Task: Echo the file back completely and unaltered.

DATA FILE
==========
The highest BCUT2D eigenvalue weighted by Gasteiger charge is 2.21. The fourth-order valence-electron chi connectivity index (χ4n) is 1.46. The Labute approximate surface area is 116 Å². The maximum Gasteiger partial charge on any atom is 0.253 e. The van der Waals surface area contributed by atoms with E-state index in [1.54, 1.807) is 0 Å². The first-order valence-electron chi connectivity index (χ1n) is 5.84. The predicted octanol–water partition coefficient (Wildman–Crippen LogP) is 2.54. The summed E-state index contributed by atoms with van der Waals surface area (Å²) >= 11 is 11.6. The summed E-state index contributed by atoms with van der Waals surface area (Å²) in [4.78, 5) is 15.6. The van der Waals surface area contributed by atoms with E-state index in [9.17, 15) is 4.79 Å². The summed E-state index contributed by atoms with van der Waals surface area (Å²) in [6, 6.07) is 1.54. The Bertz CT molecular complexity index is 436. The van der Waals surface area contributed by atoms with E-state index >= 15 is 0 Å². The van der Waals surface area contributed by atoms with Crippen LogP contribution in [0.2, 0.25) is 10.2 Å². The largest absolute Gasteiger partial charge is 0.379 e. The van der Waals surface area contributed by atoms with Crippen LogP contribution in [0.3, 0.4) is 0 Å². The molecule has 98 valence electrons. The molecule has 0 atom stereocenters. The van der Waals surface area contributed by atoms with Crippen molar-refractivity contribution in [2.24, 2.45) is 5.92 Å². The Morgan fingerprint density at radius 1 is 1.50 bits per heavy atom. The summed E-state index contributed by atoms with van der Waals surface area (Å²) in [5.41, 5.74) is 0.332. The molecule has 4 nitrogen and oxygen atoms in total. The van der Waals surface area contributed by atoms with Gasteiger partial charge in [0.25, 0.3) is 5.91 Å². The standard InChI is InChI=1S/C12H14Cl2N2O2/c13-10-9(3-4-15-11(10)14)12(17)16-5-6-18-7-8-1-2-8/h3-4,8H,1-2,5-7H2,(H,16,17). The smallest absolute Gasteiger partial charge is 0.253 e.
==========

The highest BCUT2D eigenvalue weighted by Gasteiger charge is 2.21. The fourth-order valence-electron chi connectivity index (χ4n) is 1.46. The Labute approximate surface area is 116 Å². The maximum Gasteiger partial charge on any atom is 0.253 e. The van der Waals surface area contributed by atoms with E-state index in [1.54, 1.807) is 0 Å². The first-order valence-electron chi connectivity index (χ1n) is 5.84. The predicted octanol–water partition coefficient (Wildman–Crippen LogP) is 2.54. The summed E-state index contributed by atoms with van der Waals surface area (Å²) >= 11 is 11.6. The summed E-state index contributed by atoms with van der Waals surface area (Å²) in [4.78, 5) is 15.6. The van der Waals surface area contributed by atoms with E-state index in [9.17, 15) is 4.79 Å². The summed E-state index contributed by atoms with van der Waals surface area (Å²) in [6, 6.07) is 1.54. The Bertz CT molecular complexity index is 436. The van der Waals surface area contributed by atoms with E-state index >= 15 is 0 Å². The van der Waals surface area contributed by atoms with Crippen LogP contribution in [0.2, 0.25) is 10.2 Å². The largest absolute Gasteiger partial charge is 0.379 e. The van der Waals surface area contributed by atoms with Crippen LogP contribution in [0.3, 0.4) is 0 Å². The molecule has 98 valence electrons. The molecule has 0 atom stereocenters. The van der Waals surface area contributed by atoms with Crippen molar-refractivity contribution in [2.24, 2.45) is 5.92 Å². The Morgan fingerprint density at radius 1 is 1.50 bits per heavy atom. The summed E-state index contributed by atoms with van der Waals surface area (Å²) in [5.41, 5.74) is 0.332. The molecule has 4 nitrogen and oxygen atoms in total. The van der Waals surface area contributed by atoms with Gasteiger partial charge in [0.25, 0.3) is 5.91 Å². The standard InChI is InChI=1S/C12H14Cl2N2O2/c13-10-9(3-4-15-11(10)14)12(17)16-5-6-18-7-8-1-2-8/h3-4,8H,1-2,5-7H2,(H,16,17). The smallest absolute Gasteiger partial charge is 0.253 e.